Sports Direct zero hours compensation claims could cost up to £10 million

Sports Direct zero hours contract claims
Photo: REX/London News Pictures

Almost 300 Sports Direct employees are to make a claim against the company after they were excluded from a bonus scheme because they were on zero hours contracts.

Individual claims are thought to be worth around £36,000 each, although the highest could be worth more than £100,000, it has been reported. In total, it could face costs of almost £10 million if the claims are successful.

The employees were excluded from a bonus scheme that paid out around £160 million in shares to 2,000 of its permanent workers in 2013.

A group of around 30 workers will be the first to seek compensation, having approached law firm Leigh Day, which has also acted on behalf of Asda workers on equal pay claims.

The lawyers claim that the Sports Direct employees on the zero hours contracts are due more than £1 million in compensation after missing out on the bonuses. All of them have a minimum of five-and-a-half years’ employment at the company, despite being on the controversial contracts.

A further 268 workers have approached workers’ rights group Pay Justice to seek compensation on their behalf, and are thought to have worked for the company for even longer.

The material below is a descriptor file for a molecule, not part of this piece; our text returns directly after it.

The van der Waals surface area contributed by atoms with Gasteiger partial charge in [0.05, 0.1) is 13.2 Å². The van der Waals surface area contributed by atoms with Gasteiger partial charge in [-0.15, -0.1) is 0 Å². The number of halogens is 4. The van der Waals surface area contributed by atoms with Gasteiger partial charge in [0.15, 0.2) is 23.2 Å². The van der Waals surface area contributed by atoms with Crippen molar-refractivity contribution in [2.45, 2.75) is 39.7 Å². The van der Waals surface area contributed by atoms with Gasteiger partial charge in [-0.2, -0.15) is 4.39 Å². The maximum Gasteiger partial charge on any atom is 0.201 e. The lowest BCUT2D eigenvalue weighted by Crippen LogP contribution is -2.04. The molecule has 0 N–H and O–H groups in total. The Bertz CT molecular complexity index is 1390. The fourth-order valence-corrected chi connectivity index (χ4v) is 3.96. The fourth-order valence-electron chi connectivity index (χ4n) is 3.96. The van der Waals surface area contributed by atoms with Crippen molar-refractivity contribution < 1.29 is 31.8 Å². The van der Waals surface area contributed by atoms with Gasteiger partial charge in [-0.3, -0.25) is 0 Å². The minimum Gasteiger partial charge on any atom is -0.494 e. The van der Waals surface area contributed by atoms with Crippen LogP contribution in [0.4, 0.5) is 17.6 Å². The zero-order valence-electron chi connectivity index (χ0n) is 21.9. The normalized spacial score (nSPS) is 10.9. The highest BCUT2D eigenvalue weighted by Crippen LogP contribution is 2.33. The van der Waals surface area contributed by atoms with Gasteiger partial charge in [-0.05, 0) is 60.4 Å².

This is not the first time the sports retailer has come under scrutiny for its hiring practices. Last October, it was forced to rewrite all job adverts and employment contracts after an employee brought a claim for sex discrimination, unfair treatment and entitlement to holiday pay.

Zahera Gabriel-Abraham claimed she and hundreds of others at the company were receiving less fair treatment because they were not able to guarantee work hours under zero hours contracts. Sports Direct settled out of court.

Zero hours arrangements have become a key political focus for both the coalition Government and the opposition, and the debate will continue to heat up in the run-up to the general election, as XpertHR consultant editor Darren Newman discusses here.

The Department for Business, Innovation and Skills has banned exclusivity clauses as part of its Small Business, Enterprise and Employment Bill, meaning that workers are not tied in to one employer if they feel they are not getting enough guaranteed hours.

Meanwhile, Labour leader Ed Miliband has vowed to put an end to the exploitation of workers on zero hours contracts, but has not proposed a total ban.

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